From what I hear about what is happening in evangelicalism today it sounds like many who are part of it are going through a serious theological crisis. It seems similar to what happened in the Victorian era. It reminds me of people trying to keep a sinking ship afloat: lets throw this or that old theological belief overboard and maybe the ship will still make it to port or maybe we can find a way to fix it before it sinks to the bottom. (The ship is their faith.) Rob Bell appears to be an example.

      Whether the old theological beliefs are buoyant, or serve as steadying ballast, discarding them does not save the ship.

      March 5, 2011
      • If I remember my theology lessons correctly “Special Revelation” is directed at a specific audience. “General Revelation”, like nature itself is generic, far more interpretive or ambiguous as to what exactly is being communicated.

        I get the impression, for evangelicals, the bible is to be understood as the highest form of an articulation of God’s will. Even among other forms like reason, experience, and tradition, the bible is first and last.

        The bible is canon. People may change their minds about what they thought was God’s voice, heard from within their reasoning, experience/actions, or traditions, but they don’t change their minds about the bible. Pieces of the bible don’t get chucked out of the canon because, upon further reflection, it doesn’t seem like it was God’s voice speaking after all.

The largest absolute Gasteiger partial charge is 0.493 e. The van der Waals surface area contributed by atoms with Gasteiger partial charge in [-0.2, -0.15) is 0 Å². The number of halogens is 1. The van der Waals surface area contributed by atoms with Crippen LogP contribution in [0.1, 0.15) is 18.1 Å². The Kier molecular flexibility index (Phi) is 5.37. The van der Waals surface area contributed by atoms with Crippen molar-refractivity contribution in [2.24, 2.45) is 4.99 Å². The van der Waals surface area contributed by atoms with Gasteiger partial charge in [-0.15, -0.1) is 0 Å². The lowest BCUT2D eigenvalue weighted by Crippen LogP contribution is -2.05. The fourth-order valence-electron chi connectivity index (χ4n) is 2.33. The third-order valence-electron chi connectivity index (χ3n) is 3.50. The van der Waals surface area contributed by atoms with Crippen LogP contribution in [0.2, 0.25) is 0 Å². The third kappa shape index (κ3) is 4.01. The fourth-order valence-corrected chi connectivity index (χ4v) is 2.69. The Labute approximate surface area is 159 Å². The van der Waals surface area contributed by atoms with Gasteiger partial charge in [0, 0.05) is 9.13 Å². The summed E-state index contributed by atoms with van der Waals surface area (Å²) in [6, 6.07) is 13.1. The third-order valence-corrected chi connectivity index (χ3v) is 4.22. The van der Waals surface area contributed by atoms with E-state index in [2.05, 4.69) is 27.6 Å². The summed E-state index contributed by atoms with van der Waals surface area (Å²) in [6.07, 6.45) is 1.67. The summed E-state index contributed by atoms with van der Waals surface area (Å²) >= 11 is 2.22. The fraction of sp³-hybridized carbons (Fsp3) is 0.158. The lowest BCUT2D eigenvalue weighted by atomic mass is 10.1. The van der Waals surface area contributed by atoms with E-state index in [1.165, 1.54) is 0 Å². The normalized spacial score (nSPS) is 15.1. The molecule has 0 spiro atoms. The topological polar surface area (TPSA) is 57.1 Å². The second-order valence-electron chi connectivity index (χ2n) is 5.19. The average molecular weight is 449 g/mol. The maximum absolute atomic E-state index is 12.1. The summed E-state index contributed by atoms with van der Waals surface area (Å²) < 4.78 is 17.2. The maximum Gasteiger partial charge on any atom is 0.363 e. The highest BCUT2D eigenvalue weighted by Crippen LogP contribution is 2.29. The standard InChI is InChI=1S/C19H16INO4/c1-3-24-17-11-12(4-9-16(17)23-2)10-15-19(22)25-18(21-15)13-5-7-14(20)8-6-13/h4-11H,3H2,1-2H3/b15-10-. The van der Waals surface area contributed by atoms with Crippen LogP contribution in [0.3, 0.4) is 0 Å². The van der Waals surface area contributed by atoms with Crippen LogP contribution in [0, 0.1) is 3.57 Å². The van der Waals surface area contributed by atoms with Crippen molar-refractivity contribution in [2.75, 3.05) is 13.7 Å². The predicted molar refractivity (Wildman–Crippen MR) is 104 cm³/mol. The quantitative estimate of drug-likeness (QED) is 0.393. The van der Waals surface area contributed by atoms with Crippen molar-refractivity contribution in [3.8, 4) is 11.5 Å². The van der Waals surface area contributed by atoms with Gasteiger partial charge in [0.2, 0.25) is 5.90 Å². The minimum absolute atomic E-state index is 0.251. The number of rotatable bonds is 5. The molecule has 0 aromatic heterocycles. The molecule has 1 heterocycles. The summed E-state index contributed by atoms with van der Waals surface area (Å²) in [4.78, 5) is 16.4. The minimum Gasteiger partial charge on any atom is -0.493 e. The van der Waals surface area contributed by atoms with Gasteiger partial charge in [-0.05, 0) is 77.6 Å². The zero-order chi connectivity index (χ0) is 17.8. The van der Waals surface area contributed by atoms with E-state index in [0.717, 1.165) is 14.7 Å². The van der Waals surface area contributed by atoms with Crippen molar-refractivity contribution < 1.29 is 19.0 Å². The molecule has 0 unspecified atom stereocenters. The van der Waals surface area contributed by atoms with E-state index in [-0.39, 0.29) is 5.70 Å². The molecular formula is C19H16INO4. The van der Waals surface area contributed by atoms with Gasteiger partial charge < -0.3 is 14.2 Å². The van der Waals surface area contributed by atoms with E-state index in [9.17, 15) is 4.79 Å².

Ken, when you say that “many Christians hold that God still speaks”, is this better understood as a hope or a fact? As far as the 2,000 yr.old canon is concerned, I think evangelicals would say it is a fact that God spoke through it. But present-day speaking from God seems to be more of a hope, a hope that what they thought was God’s voice will always be thought of as God’s voice.

        March 5, 2011
      • Ken #

        Jerry,

        Re: ” is this better understood as a hope or a fact?”

        When a mystic says that God spoke I think the mystic is saying that a communication from God has occurred in a factual sense, as in a dream or vision. When the PCUSA says that God speaks through the actions of its governing bodies, I think it is a claim that the collective conscience of the the people matters to the people and is a way of affirming a reformed theological emphasis on the sovereignty of God. They are in these senses making factual claims, but the claim is quite different from that of a mystic. An emphasis on social justice is common in the PCUSA, especially among its clergy. When such clergy say God has spoken I think it mostly means that we should do something because it is moral within their particular social justice paradigm. This too is a factual claim.

        So, I guess I would answer your question saying that when people today say that God speaks they seem to be making a factual claim, even if they use the words “God” and “speak” symbolically.

        I have noticed that when I hear a person say “I believe in God” that this expression, and the word “God,” can mean many things. It is wrapped up in beliefs in facts, hope, morality and fears. Similarly, when someone says, “God spoke,” the meaning varies.

        But if you are asking whether I believe God really speaks in a factual sense, I guess my best answer is yes.

        The PCUSA seminary professors argued that the Bible was written and compiled for political reasons and that it is essentially a work of fiction – not fact. David Noel Freedman, a Hebrew Bible professor at University of California, argued that there is evidence that the writers and compilers really believed God spoke through the prophets. He said that is what it still comes down to today, “Do we believe God spoke through the prophets.” I would say, “I do.” And I say that mostly as a mystic says, “God spoke.”

        March 6, 2011